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Updated: 5 hours 2 min ago

Earth’s ancient atmosphere may have been much thinner

10 May 2016
New Scientist: The atmosphere on Earth some 2.7 billion years ago may have been less than half as thick as it is today. That finding is based on a new study in which Sanjoy Som of NASA’s Ames Research Center and colleagues looked at gas bubbles trapped in ancient lava covering thousands of square kilometers in the Australian outback. By comparing the larger bubbles that rose to the top with the smaller ones that got trapped at the bottom, the researchers were able to determine that the air pressure billions of years ago when the lava hardened was probably 0–0.5 atmospheres; the best estimate is that the atmosphere was 23% as thick as it is today. That finding contradicts earlier theories that said the atmosphere must have been thicker to prevent Earth’s surface from freezing over when the Sun was much younger and fainter. The researchers say the key may be nitrogen, which might have dominated the primeval atmosphere, warming it and fueling nascent microbial life.

Space agencies develop plan for network of emissions-tracking satellites

10 May 2016
New York Times: The space agencies of China, France, India, the US, and several other countries have distributed a draft of a plan that calls for six to eight satellites to map carbon dioxide emissions with enough precision to identify individual nations as the source. The satellite array, which is estimated will cost $5 billion and be in orbit by 2030, would be similar to the network of satellites that monitors cloud cover. The ability to measure the emissions contributions from individual countries would be a major improvement over the current system of self-reported values based on surface readings, economic analyses, and ecological estimates. In the current system, established in 1992, industrialized nations report yearly but developing nations only have to report occasionally. However, in the 2000s, emissions from developing nations surpassed those of industrial nations and currently are estimated to be 60% of the annual global emissions total.

<em>LRO</em> team asks NASA to extend mission another two years

10 May 2016
Science News: Launched in 2009 for a one-year expedition to study the Moon, the Lunar Reconnaissance Orbiter (LRO) has had its mission extended repeatedly over the last seven years. Mission researchers have completed the primary goals of scouting potential future landing sites for astronauts, looking for water, and probing radiation hazards. LRO is now the longest-lived lunar orbiter, and the team hopes to add at least two more years. Over its extended mission LRO has watched three other spacecraft crash into the Moon's surface, mapped numerous craters, spotted water ice covered by the Moon's regolith, and found evidence of past volcanic activity.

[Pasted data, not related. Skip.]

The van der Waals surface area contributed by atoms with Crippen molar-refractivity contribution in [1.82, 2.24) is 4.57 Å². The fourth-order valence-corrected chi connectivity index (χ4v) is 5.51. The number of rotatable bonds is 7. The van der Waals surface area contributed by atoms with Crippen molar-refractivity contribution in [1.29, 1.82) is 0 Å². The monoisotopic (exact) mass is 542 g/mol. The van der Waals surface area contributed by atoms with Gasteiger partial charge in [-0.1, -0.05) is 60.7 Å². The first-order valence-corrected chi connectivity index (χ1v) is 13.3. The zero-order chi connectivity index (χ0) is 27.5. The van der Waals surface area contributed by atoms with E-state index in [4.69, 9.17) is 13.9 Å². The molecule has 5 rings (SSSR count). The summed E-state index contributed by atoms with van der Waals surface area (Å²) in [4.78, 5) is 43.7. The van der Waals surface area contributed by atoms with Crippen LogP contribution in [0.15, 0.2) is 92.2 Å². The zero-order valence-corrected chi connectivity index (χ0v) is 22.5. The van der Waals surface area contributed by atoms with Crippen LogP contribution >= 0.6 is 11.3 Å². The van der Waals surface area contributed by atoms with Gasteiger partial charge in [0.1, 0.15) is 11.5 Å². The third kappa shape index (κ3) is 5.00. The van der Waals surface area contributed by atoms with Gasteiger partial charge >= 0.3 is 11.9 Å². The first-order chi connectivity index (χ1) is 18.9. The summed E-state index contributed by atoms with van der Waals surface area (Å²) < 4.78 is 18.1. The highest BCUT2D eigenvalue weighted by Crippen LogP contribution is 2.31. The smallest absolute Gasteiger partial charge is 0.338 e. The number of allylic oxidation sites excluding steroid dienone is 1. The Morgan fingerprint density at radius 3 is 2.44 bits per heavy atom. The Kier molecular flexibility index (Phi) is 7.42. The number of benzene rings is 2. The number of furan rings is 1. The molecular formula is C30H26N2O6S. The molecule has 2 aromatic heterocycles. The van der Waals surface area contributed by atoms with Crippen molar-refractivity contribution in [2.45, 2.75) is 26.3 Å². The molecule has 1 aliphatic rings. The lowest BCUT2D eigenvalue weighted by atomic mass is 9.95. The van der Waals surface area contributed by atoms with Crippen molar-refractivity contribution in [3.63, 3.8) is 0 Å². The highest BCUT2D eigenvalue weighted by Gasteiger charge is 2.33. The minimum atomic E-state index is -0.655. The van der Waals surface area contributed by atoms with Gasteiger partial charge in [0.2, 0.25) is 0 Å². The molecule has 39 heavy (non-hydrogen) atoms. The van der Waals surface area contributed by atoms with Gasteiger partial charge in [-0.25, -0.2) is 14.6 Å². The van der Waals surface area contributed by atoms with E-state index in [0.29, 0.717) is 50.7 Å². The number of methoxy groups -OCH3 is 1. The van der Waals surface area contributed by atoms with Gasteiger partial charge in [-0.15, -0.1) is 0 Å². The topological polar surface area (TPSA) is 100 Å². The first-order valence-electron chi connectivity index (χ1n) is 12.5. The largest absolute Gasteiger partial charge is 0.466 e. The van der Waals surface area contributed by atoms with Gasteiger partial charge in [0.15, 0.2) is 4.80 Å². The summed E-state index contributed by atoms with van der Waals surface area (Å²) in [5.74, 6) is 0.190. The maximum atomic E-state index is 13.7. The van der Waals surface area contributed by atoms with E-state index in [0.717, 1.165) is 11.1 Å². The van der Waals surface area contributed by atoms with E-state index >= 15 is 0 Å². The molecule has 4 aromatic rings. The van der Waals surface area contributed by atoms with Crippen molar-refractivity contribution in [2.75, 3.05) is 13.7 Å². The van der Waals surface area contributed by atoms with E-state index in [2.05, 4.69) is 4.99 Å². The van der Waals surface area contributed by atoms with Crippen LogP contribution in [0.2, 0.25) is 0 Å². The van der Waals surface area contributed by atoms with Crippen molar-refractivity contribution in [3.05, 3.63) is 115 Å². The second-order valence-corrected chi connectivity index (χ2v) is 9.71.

Magnetically levitated, tube-based transportation system would travel at rocket speed

10 May 2016
IEEE Spectrum: Passive magnetic levitation is the key to a proposed next-generation high-speed mass transit system. Hyperloop Transportation Technologies (HTT), a startup based in Southern California, is working on the concept with scientists from Lawrence Livermore National Laboratory, where the technology was first developed. The HTT system would consist of a magnetically levitated capsule that travels at the speed of sound inside a reinforced vacuum tube laid atop pylons. Levitation is achieved by lining the bottom of the capsule with a Halbach array of permanent magnets and running it over a railbed of electromagnetic coils. Such a system could cut travel times between major cities significantly. According to the HTT website, commuters would be able to go from New York City to Washington, DC, in just half an hour. Said to be cheaper and safer than active magnetic levitation systems, such as MagLev, which require power stations along the track, the HTT system is one of several levitated trains currently in development.

Monsoon season may not provide drought relief in India

9 May 2016

CNN: India is experiencing its worst drought in decades. Exceptionally high temperatures some 3–5 °C above average over the past year and two years of below-average rainfall have severely reduced groundwater levels. According to India's Central Water Commission, the country's major water reservoirs are 79% empty, and three-quarters of the country's basins have less water than the 10-year average. They are so depleted that the next monsoon season, which begins in June, will likely not be enough to fully replenish them, says Nitya Jacob of WaterAid India. 

Antarctic sediment core reveals ancient transition from greenhouse to icehouse

9 May 2016
New Scientist: A single marine sediment core has revealed Antarctica’s climatological history from tropical forest to icy wasteland, according to Ulrich Salzmann of Northumbria University in Newcastle upon Tyne, UK, and his colleagues. Collected from the seafloor off Wilkes Land in East Antarctica during the Integrated Ocean Drilling Program, the core contains pollen grains that indicate a change in vegetation between 54 million and 12 million years ago. During the Eocene epoch, when its temperature hovered around 16 °C, the continent was covered with lush tropical forests, which included palms and monkey puzzle trees. By the early Oligocene, those trees had been replaced by more temperate species, including pines, conifers, and beeches. By the Miocene, some 23 million years ago, temperatures had dropped to about 6 °C and mosses and similar tundra plants had begun to take over. All greenery disappeared around 12.5 million years ago when the glaciers took over. Understanding Antarctica’s climate history may become important as climate change causes the continent to once more warm up and its ice to melt. Salzmann and his team presented their work at the April meeting of the European Geosciences Union General Assembly in Vienna.